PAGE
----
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Soldering on Model Railways Part 1 - Hints & Tips - Reference Area. - Your Model Railway Club
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 Posted: Fri Apr 20th, 2018 09:15 pm
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charliebishop
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https://youtu.be/jEXwCXCrVX0

Regards Charlie

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 Posted: Sat Apr 21st, 2018 11:31 am
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The Q
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Personnally wouldn't use any of those soldering irons, none are of good quality, the review of that solder station reports wobbly tips, a noisy transformer ( overloaded?) And a difficulty in obtaining new tips.I'd only recommend a Weller, Antex, Hakko or Metcal / Oki soldering iron.
Draper ( and silverline) are relabellers of cheap tools, however if you need a cheap tool that you've seen from them then have a good look around the net and you'll probably find the base tool cheeper elsewhere.

The soldering shown would have my old workshop practices instructor having kittens, however it is passable if not best practice.

Odd things,
 Not trimming the wire to just the amount bare required,
Cutting track webs opposite each other allows  the sleepers to move in relation to each other.
Not showing adjustment of the wire stripper to correctly strip the wire.



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 Posted: Sat Apr 21st, 2018 12:52 pm
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Longchap
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An interesting video, but it ignores  important health issues which can lead people into breathing corrosive chemicals. This is really dangerous and should not be skipped so readily.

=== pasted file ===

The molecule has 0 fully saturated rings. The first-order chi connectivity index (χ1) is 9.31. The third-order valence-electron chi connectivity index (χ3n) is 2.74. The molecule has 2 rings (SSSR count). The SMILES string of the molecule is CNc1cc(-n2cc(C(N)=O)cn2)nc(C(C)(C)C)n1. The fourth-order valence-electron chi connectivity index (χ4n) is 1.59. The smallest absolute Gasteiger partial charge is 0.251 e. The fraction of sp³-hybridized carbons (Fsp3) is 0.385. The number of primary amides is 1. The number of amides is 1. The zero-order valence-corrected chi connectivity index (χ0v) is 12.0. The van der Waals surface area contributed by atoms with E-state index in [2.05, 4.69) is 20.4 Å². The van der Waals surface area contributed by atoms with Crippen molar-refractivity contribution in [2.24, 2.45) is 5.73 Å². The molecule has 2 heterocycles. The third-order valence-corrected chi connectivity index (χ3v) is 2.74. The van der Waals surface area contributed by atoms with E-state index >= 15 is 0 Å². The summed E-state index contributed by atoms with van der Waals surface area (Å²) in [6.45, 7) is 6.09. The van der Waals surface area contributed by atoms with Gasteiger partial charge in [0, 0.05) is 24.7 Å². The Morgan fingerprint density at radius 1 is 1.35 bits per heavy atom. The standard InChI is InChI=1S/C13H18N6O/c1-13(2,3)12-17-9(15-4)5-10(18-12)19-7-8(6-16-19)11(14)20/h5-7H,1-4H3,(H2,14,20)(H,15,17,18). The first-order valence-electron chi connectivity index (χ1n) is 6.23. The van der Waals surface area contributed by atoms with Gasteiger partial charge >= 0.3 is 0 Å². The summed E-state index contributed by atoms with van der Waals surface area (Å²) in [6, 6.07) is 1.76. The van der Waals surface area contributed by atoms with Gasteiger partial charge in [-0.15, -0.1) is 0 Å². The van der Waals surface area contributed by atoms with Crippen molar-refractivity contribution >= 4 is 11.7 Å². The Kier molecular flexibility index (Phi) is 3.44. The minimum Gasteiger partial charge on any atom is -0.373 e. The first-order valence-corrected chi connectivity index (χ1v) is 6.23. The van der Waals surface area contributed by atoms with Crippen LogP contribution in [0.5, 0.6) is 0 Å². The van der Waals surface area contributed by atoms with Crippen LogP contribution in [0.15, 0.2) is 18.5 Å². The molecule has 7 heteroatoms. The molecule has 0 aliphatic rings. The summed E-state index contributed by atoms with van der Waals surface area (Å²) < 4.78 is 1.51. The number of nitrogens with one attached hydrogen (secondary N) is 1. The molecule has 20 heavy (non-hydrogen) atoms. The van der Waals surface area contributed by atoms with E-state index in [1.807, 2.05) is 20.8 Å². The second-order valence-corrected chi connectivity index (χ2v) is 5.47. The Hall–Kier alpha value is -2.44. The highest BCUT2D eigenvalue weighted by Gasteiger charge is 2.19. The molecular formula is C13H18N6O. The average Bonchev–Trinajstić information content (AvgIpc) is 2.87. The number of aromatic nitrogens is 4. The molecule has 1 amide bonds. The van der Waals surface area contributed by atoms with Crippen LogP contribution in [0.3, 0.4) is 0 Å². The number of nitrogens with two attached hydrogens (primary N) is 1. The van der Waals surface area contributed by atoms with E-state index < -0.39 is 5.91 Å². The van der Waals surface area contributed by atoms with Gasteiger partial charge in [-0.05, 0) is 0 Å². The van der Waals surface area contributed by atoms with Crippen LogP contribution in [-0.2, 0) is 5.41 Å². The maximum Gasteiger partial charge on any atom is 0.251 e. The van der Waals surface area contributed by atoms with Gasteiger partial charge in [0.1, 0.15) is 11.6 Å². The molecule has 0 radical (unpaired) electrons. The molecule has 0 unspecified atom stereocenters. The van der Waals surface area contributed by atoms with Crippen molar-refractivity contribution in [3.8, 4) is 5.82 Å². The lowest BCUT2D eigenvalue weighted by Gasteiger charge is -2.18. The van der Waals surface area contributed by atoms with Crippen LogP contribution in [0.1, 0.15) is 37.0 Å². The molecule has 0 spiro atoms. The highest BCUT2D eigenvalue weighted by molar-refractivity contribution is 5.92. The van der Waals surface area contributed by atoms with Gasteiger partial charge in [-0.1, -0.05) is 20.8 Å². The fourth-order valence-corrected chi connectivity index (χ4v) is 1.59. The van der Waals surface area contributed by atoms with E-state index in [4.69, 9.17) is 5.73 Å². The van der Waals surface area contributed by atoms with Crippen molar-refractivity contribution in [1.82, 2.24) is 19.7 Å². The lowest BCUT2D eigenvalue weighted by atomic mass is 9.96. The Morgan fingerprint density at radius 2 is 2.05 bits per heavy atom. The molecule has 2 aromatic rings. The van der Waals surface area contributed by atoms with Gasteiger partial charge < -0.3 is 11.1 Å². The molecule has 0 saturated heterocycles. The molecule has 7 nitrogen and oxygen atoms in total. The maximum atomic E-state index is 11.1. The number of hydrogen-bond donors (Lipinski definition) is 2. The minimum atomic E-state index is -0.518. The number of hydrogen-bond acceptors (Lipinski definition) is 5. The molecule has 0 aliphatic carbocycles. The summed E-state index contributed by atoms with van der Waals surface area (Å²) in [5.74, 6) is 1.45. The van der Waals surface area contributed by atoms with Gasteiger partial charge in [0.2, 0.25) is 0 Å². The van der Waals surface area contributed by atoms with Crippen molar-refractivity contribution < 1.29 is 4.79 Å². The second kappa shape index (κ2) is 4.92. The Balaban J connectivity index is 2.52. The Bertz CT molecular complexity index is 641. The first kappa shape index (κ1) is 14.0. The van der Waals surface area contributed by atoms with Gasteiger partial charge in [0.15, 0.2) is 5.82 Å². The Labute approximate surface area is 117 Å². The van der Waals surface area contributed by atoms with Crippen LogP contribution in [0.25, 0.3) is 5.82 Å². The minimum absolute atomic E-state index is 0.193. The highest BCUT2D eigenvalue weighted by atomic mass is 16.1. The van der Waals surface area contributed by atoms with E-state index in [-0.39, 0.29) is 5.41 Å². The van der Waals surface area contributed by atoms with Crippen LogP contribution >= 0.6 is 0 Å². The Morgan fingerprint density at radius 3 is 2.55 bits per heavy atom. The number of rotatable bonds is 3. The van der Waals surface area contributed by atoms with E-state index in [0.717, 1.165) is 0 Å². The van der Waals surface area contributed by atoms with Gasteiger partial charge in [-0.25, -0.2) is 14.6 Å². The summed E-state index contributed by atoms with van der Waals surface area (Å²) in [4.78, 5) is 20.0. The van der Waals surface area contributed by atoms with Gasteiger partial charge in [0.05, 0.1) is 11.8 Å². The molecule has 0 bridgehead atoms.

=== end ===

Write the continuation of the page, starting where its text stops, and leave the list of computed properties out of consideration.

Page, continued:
Please be exceeding cautious when working with chemicals. Read the label and take recommended precautions. 

Fluxes for soldering can be particularly harmful to your lungs and may cause mild to severe reactions, possibly harmful long term.

Bill



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 Posted: Tue Apr 24th, 2018 01:53 am
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BCDR
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Hi Charlie,

Lead-free is almost as nasty as lead-containing solder. All soldering needs to be done with good ventilation moving away from the work station. And wearing gloves and eye protection. Most fluxes, liquid or solid, are usually highly corrosive, again, gloves and eye protection. Even the organic flux I use has to be used with caution.

You very clearly show that the basics are not difficult (whether we do exactly the same as you is not the point), but I think this clip would really benefit from some clear up-front pointers on the health and safety basics of working with solder and flux. Many of which are in various posts right here on this site.

Nigel



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